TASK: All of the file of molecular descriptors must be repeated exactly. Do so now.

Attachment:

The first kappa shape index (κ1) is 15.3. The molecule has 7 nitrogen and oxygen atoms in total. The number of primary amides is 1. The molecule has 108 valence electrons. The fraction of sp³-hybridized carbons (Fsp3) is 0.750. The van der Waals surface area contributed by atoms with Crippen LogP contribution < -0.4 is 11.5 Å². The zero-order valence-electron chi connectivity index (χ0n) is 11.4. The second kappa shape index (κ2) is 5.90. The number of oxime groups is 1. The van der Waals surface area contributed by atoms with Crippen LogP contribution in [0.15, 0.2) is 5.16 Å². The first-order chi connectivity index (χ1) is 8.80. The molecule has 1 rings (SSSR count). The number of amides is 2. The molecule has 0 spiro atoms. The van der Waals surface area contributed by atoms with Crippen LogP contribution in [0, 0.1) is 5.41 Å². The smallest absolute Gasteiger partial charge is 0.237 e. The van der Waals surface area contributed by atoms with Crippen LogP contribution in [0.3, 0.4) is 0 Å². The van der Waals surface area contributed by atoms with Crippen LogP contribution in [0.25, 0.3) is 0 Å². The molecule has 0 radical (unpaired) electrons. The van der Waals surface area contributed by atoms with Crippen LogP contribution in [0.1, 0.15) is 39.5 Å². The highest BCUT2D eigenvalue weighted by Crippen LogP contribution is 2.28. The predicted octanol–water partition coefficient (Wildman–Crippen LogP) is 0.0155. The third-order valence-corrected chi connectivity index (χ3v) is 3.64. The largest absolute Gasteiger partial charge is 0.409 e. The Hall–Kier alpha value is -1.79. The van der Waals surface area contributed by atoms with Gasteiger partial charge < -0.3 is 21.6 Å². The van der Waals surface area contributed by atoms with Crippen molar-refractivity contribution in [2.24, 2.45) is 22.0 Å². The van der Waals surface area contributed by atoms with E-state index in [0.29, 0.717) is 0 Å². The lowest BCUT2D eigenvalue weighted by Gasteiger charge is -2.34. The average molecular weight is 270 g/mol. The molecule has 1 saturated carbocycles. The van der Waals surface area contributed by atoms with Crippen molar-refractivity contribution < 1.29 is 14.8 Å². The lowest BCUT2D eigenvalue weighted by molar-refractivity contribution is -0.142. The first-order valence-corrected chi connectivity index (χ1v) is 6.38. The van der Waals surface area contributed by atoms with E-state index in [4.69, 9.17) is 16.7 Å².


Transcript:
The first kappa shape index (κ1) is 15.3. The molecule has 7 nitrogen and oxygen atoms in total. The number of primary amides is 1. The molecule has 108 valence electrons. The fraction of sp³-hybridized carbons (Fsp3) is 0.750. The van der Waals surface area contributed by atoms with Crippen LogP contribution < -0.4 is 11.5 Å². The zero-order valence-electron chi connectivity index (χ0n) is 11.4. The second kappa shape index (κ2) is 5.90. The number of oxime groups is 1. The van der Waals surface area contributed by atoms with Crippen LogP contribution in [0.15, 0.2) is 5.16 Å². The first-order chi connectivity index (χ1) is 8.80. The molecule has 1 rings (SSSR count). The number of amides is 2. The molecule has 0 spiro atoms. The van der Waals surface area contributed by atoms with Crippen LogP contribution in [0, 0.1) is 5.41 Å². The smallest absolute Gasteiger partial charge is 0.237 e. The van der Waals surface area contributed by atoms with Crippen LogP contribution in [0.3, 0.4) is 0 Å². The van der Waals surface area contributed by atoms with Crippen LogP contribution in [0.25, 0.3) is 0 Å². The molecule has 0 radical (unpaired) electrons. The van der Waals surface area contributed by atoms with Crippen LogP contribution in [0.1, 0.15) is 39.5 Å². The highest BCUT2D eigenvalue weighted by Crippen LogP contribution is 2.28. The predicted octanol–water partition coefficient (Wildman–Crippen LogP) is 0.0155. The third-order valence-corrected chi connectivity index (χ3v) is 3.64. The largest absolute Gasteiger partial charge is 0.409 e. The Hall–Kier alpha value is -1.79. The van der Waals surface area contributed by atoms with Gasteiger partial charge < -0.3 is 21.6 Å². The van der Waals surface area contributed by atoms with Crippen molar-refractivity contribution in [2.24, 2.45) is 22.0 Å². The van der Waals surface area contributed by atoms with E-state index in [0.29, 0.717) is 0 Å². The lowest BCUT2D eigenvalue weighted by Gasteiger charge is -2.34. The average molecular weight is 270 g/mol. The molecule has 1 saturated carbocycles. The van der Waals surface area contributed by atoms with Crippen molar-refractivity contribution < 1.29 is 14.8 Å². The lowest BCUT2D eigenvalue weighted by molar-refractivity contribution is -0.142. The first-order valence-corrected chi connectivity index (χ1v) is 6.38. The van der Waals surface area contributed by atoms with E-state index in [4.69, 9.17) is 16.7 Å².